My Acoustic Window

When I take a look outside my window, all that I can see is a housing project building across the street with a run-down basketball court next to it.  If I really press my face up against the glass and look to the left, I can catch a glimpse of some of the roads and buildings of 1st Avenue, but, overall, what little I can see is not very interesting. However, while there is not a lot to see outside my window, there certainly is a lot to hear.  

My window is an ear. It allows me to hear nearly everything that happens on my street and in my neighborhood.  Some of the most common but most integral sounds that pass through my window are the different types of music that people play.  Most of the time, the music comes from a particular group, mostly comprised of middle-aged and elderly people, who hang out outside the building across the street and play their music through a large speaker.  I’ve never spoken to any of them. They’re just there. Their music varies greatly, from modern trap music to rap from the 90s and 80s to different types of Latin music.  My window heavily muffles the lyrics, but the general melody and sound of the songs are very audible. When I am not listening to music myself, I like to try and immerse myself in these songs, especially when I recognize them, in which case I try to line up the lyrics in my head and recite them to myself as the song plays.  This music often remains until very late at night. I often hear it as I fall asleep.  It does not hurt my ability to sleep all that much because I prefer to sleep with background noise than in cold, dead silence. Because of the harsh winter weather, this group has not been outside nearly as much as they are during the spring and summer months, thus the amount of music outside has drastically decreased. However, occasionally, I can hear people in their cars blasting music as they drive by.

An interesting phenomenon occurred throughout New York City during the spring and summer of 2020: a mysterious surge in illegal firework displays.  Before this phenomenon, I would sometimes hear loud, thunderous noises, and I would not be able to tell whether they were fireworks or gunshots.  However, on one spring evening, a distinct set of booms rang through the air, and I could tell fully that they were fireworks. It wasn’t a big deal; people buy illegal fireworks all the time.  Then, the next evening came along, and another group of fireworks was set off, and the next evening, and the next evening.  Nearly every day for a few months, I would hear fireworks through my window.  I had no idea where they were coming from, who was setting them off, or why they were being set off, but the noise was always there. I neither enjoyed it nor disliked it, either.  At a certain point, they just became part of my daily life. I’m sure these fireworks were a side-effect of being quarantined, but it was so random and mysterious that I decided to just accept it.  Trying to understand it would not have been worth it.  Even if it was, sometimes I just like to process things without attempting to grasp or make sense of them.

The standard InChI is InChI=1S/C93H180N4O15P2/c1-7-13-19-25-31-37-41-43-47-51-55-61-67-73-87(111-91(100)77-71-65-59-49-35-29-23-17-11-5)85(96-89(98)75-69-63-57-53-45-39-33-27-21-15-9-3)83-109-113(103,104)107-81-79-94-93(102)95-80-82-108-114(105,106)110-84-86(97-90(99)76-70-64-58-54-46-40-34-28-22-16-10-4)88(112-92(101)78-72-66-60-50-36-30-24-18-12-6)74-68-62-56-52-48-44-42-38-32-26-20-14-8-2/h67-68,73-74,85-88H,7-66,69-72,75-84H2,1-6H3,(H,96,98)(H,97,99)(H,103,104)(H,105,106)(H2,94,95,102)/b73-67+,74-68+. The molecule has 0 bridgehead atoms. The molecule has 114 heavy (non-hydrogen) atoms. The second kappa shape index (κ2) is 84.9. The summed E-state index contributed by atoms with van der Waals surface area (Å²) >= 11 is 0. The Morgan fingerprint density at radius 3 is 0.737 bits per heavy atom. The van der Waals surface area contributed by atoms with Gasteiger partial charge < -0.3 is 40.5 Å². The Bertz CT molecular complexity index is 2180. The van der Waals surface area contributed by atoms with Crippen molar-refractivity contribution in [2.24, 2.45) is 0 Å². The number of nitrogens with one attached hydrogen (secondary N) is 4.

There are many other miscellaneous noises that fill up my ears through the window.  Many of the noises come from people’s mouths.  These words seem to come from people of all ages, from children to grown adults.  Sometimes they sound argumentative, other times they sound excited and joyful, but it is sometimes hard to differentiate the two, as I can’t really make out the words. There are also dogs barking, birds chirping in the morning, motorcycles revving, along with a whole array of other noises that I am likely forgetting about.  In the end, it’s less about what is outside my window and more about what goes through my window and into my ears.

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